Author + information
- Received February 12, 2020
- Accepted February 25, 2020
- Published online July 20, 2020.
- Takayuki Warisawa, MDa,b,
- Christopher M. Cook, MBBS, BSca,c,
- Christopher Rajkumar, MBBS, BSca,c,
- James P. Howard, MB BCHIRa,c,
- Henry Seligman, BA, MBBSa,c,
- Yousif Ahmad, BMBSa,c,
- Stephanie El Hajj, MDd,
- Shunichi Doi, MDe,
- Akihiro Nakajima, MDf,
- Masafumi Nakayama, MD, PhDg,h,
- Sonoka Goto, MDi,j,
- Rafael Vera-Urquiza, MDi,
- Takao Sato, MDj,
- Yuetsu Kikuta, MDa,k,
- Yoshiaki Kawase, MDl,
- Hidetaka Nishina, MDm,
- Ricardo Petraco, MD, PhDa,c,
- Rasha Al-Lamee, MD, PhDa,c,
- Sukhjinder Nijjer, MD, PhDa,c,
- Sayan Sen, MD, PhDa,c,
- Sunao Nakamura, MD, PhDf,
- Amir Lerman, MD, PhDd,
- Hitoshi Matsuo, MD, PhDl,
- Darrel P. Francis, MD, PhDa,c,
- Yoshihiro J. Akashi, MD, PhDe,
- Javier Escaned, MD, PhDi and
- Justin E. Davies, MD, PhDc,∗ ()
- aNational Heart and Lung Institute, Imperial College London, London, United Kingdom
- bDepartment of Cardiovascular Medicine, St. Marianna University School of Medicine Yokohama City Seibu Hospital, Yokohama, Japan
- cCardiovascular Science, Hammersmith Hospital, Imperial College Healthcare NHS Trust, London, United Kingdom
- dDepartment of Cardiovascular Medicine, Mayo Clinic, Rochester, Minnesota
- eDivision of Cardiology, Department of Internal Medicine, St. Marianna University School of Medicine, Kawasaki, Japan
- fDepartment of Cardiovascular Medicine, New Tokyo Hospital, Matsudo, Japan
- gCardiovascular Center, Toda Central General Hospital, Toda, Japan
- hTokyo Women’s Medical University–Waseda University Joint Institution for Advanced Biomedical Sciences, Tokyo, Japan
- iCardiovascular Institute, Hospital Clínico San Carlos, Madrid, Spain
- jDepartment of Cardiology, Tachikawa General Hospital, Nagaoka, Japan
- kDivision of Cardiology, Fukuyama Cardiovascular Hospital, Fukuyama, Japan
- lDepartment of Cardiovascular Medicine, Gifu Heart Center, Gifu, Japan
- mDepartment of Cardiology, Tsukuba Medical Center Hospital, Tsukuba, Japan
- ↵∗Address for correspondence:
Dr. Justin E. Davies, Hammersmith Hospital, Imperial College Healthcare NHS Trust, B Block South, 2nd Floor, NHLI–Cardiovascular Science, Du Cane Road, London W12 0NN, United Kingdom.
Objectives The aim of this study was to assess the long-term clinical outcomes of patients with left main coronary artery (LM) stenosis in whom treatment strategy was based on the instantaneous wave-free ratio (iFR).
Background The overall safety of iFR to guide revascularization decision making in patients with stable coronary artery disease has been established. However, no study has examined the safety of deferral of revascularization of LM disease on the basis of iFR.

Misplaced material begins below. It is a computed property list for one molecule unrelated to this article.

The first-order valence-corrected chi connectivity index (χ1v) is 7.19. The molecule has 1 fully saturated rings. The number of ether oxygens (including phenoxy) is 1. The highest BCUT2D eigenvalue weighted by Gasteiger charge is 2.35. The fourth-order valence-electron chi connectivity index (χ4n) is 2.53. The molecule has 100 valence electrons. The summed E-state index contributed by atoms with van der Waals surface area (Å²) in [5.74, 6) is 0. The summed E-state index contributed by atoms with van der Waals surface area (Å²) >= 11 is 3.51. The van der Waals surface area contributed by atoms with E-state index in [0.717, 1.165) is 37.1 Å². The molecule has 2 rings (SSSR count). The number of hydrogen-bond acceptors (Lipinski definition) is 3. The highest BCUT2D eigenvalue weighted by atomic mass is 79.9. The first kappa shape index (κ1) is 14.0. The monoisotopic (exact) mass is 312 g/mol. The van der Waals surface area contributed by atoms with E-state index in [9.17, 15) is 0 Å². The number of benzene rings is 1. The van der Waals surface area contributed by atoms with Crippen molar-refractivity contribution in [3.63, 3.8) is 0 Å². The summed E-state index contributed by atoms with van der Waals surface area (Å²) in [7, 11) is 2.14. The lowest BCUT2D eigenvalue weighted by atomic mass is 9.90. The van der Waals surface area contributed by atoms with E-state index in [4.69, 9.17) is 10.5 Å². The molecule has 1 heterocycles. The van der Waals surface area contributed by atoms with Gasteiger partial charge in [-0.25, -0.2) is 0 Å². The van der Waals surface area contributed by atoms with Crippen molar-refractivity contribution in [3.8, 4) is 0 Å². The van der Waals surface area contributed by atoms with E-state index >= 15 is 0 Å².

Methods This multicenter observational study included 314 patients in whom LM stenosis was deferred (n = 163 [51.9%]) or revascularized (n = 151 [48.1%]) according to the iFR cutoff ≤0.89. The primary endpoint was a composite of all-cause death, nonfatal myocardial infarction, and ischemia-driven target lesion revascularization. The secondary endpoints were each individual component of the primary endpoint and also cardiac death.
Results At a median follow-up period of 30 months, the primary endpoint occurred in 15 patients (9.2%) in the deferred group and 22 patients (14.6%) in the revascularized group (hazard ratio: 1.45; 95% confidence interval: 0.75 to 2.81; p = 0.26), indicating no evidence of a significant difference between the 2 groups. For the secondary endpoints, findings in the iFR-based deferral and revascularization groups were as follows: all-cause death, 3.7% versus 4.6%; cardiac death, 1.2% versus 2.0%; nonfatal myocardial infarction, 2.5% versus 5.3%; and target lesion revascularization, 4.3% versus 5.3% (p > 0.05 for all).
Conclusions Deferral of revascularization of LM stenosis on the basis of iFR appears to be safe, with similar long-term outcomes to those in patients in whom LM revascularization was performed according to iFR values.
Dr. Warisawa has received consulting fees from Abbott Vascular and Philips. Dr. Cook has received speaker’s honoraria from Philips Volcano. Dr. Seligman has received a research grant from Amgen. Dr. Howard is supported by the Wellcome Trust (212183/Z/18/Z). Dr. Kikuta has received speaking fees from Abbott Vascular and Philips. Drs. Ahmad and Sen are supported by the Academy of Medical Sciences and Imperial Biomedical Research Centre. Dr. Sen is supported by the Medical Research Council (G1000357); has served on the Speakers Bureaus and participated in educational events for Pfizer, Phillips, Daiichi-Sankyo, and AstraZeneca; and has received speaking fees from Volcano, Pfizer, and Medtronic. Dr. Al-Lamee has received a speaking honorarium from Philips Volcano. Dr. Petraco has served as a consultant for and received speaking fees from Philips Volcano; and is supported by the British Heart Foundation (FS/11/46/28861). Dr. Nijjer has received travel support and speaking fees from Philips Volcano. Dr. Davies holds patents pertaining to the iFR technology; is a consultant for Philips Volcano; and has received research grants from Philips Volcano. All other authors have reported that they have no relationships relevant to the contents of this paper to disclose.
The authors attest they are in compliance with human studies committees and animal welfare regulations of the authors’ institutions and Food and Drug Administration guidelines, including patient consent where appropriate. For more information, visit the JACC: Cardiovascular Interventions author instructions page.
- Received February 12, 2020.
- Accepted February 25, 2020.
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